There are plenty of these lists around but as a writer with a scientific education I feel well qualified to create my own.

These are the words I find most objectionable, used by consultants who feel clarity is akin to nakedness.

As usual, add your own below.

1. ‘Around’ as a preposition

We should have thoughts on a subject, or talk about something.

However, many in marketing and advertising are so used to fudging the specifics of anything (for fear of looking stupid or perhaps confrontational) that the word around has become their go-to (even universal) preposition when speaking to people.

They use this word to say silly things like “We’ve developed a solution around CRM”.

The word has a horrible fluffiness about it. Doubtless I have used it myself in the past, being vague enough to pass for knowledgeable. But we need to cut it out.

Today I was reading a tech company website which featured the phrase, ‘we have a passion around product development.’

No, no, no.

2. ‘Across the piece’

A piece is a chunk, or a work of art, or slang for a gun. In horrible business speak it means ‘throughout’ or ‘across the board’.

We don’t even really know where this misuse comes from. Just stop it, it makes you sound self-important.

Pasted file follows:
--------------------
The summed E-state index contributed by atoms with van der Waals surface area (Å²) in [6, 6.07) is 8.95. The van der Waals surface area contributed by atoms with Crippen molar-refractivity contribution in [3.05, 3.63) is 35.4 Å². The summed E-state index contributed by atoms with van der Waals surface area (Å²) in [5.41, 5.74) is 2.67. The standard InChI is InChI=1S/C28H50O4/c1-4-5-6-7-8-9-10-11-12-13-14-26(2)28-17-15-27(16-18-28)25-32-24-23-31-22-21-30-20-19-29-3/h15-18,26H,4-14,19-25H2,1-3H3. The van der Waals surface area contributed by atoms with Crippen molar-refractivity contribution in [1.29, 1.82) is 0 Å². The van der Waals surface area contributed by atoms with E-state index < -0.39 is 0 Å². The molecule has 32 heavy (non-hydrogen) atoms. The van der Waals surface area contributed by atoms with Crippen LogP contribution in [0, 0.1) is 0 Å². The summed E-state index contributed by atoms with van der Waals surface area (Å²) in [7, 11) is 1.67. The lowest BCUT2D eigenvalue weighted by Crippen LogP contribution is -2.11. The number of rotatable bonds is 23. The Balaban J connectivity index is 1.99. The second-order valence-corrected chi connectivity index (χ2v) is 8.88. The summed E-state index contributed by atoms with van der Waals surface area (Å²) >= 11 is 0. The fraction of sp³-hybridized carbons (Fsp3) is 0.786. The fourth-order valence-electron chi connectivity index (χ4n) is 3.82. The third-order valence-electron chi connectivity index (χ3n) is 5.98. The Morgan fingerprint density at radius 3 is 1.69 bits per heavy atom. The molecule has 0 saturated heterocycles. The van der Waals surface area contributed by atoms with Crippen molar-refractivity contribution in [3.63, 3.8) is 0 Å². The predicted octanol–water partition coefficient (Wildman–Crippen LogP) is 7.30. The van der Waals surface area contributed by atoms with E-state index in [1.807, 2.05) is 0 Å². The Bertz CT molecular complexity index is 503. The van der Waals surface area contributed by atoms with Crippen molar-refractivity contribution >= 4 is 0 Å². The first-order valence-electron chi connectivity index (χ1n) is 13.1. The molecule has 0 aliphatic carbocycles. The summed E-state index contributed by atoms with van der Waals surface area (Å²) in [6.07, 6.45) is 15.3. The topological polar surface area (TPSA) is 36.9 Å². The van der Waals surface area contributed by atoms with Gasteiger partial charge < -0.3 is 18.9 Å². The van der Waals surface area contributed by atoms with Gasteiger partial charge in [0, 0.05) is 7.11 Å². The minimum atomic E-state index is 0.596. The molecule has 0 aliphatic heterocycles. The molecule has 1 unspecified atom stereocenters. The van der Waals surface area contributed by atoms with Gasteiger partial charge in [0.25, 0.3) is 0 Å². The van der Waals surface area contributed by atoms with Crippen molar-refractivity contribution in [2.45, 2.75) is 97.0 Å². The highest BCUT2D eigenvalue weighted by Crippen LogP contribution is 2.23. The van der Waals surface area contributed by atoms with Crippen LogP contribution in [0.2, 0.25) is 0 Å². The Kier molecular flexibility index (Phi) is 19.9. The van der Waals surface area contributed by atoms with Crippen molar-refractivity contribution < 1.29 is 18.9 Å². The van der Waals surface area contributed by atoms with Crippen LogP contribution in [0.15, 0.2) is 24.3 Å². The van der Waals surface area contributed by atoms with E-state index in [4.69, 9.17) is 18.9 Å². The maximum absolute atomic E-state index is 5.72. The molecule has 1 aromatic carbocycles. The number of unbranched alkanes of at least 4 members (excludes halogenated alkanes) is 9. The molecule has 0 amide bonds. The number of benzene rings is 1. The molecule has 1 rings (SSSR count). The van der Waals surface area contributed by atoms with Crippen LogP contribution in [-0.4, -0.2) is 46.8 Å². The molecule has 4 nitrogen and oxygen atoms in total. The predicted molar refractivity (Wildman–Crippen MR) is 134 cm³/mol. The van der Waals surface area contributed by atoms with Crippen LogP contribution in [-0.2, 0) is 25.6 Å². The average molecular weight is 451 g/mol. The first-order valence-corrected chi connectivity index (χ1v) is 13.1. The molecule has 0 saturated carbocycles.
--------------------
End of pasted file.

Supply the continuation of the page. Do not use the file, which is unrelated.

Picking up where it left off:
3. ‘Bespoke’

‘Bespoke’ simply means made to order.

But when consultants use it they speak with such veneration as if to suggest the craftsmen and women involved will never work again after completing your work.

Of course, a blimmin’ website design is bespoke – even if you use that same old Umbraco or WordPress template, you still have to do some tinkering.

4. ‘Best-in-class’

Hyphenated because this phrase is used as an adjective, as in ‘best-in-class solution’. ‘Best of breed’ is used, too, and is even worse.

Undoubtedly, consultants must have an opinion on the best technology available. However, I think this phrase betrays a consultant more interested in conflating the value of their consultancy with the value of a chosen technology (and less interested in client needs).

Solution is an overused word, too, but I haven’t included it in this list. (It is, however, on Econsultancy’s list of words that are banned from the blog.)

5. ‘Move the needle’

A generic phrase; if efforts do not ‘move the needle’, they have not been successful.

I think consultants like this one because the needle implies some level of unpredictability (it evokes geological or medical equipment). Therefore, if the needle doesn’t move, it isn’t necessarily the consultant’s fault.

6. ‘Onboarding’

All aboard the good ship Bollocks.

7. ‘North of’

Otherwise known as ‘greater than’, but makes the consultant feel like an intrepid explorer.

8. ‘Action’ as a verb

To co-opt Nike’s slogan, just ‘do’ it.

9. ‘Leverage’ as a verb

There’s barely need to add any justification here. Leverage is a well known evil.

Okay, you’ll find some dictionaries that say it’s perfectly fine to use ‘leverage’ to mean ‘use (something) to full advantage’.

However, the word’s mechanical other meaning makes it sound like consultants are implicating great effort (where there is only simple strategic thought).

10. ‘Deck’

Just say ‘slides’ or ‘presentation’. Otherwise I will call you a word that sounds like ‘deck’ when said in an New Zealand accent.

Words & phrases that nearly made it on to my list

  • ‘Line of sight’
  • ‘Delta’
  • ‘Into the weeds’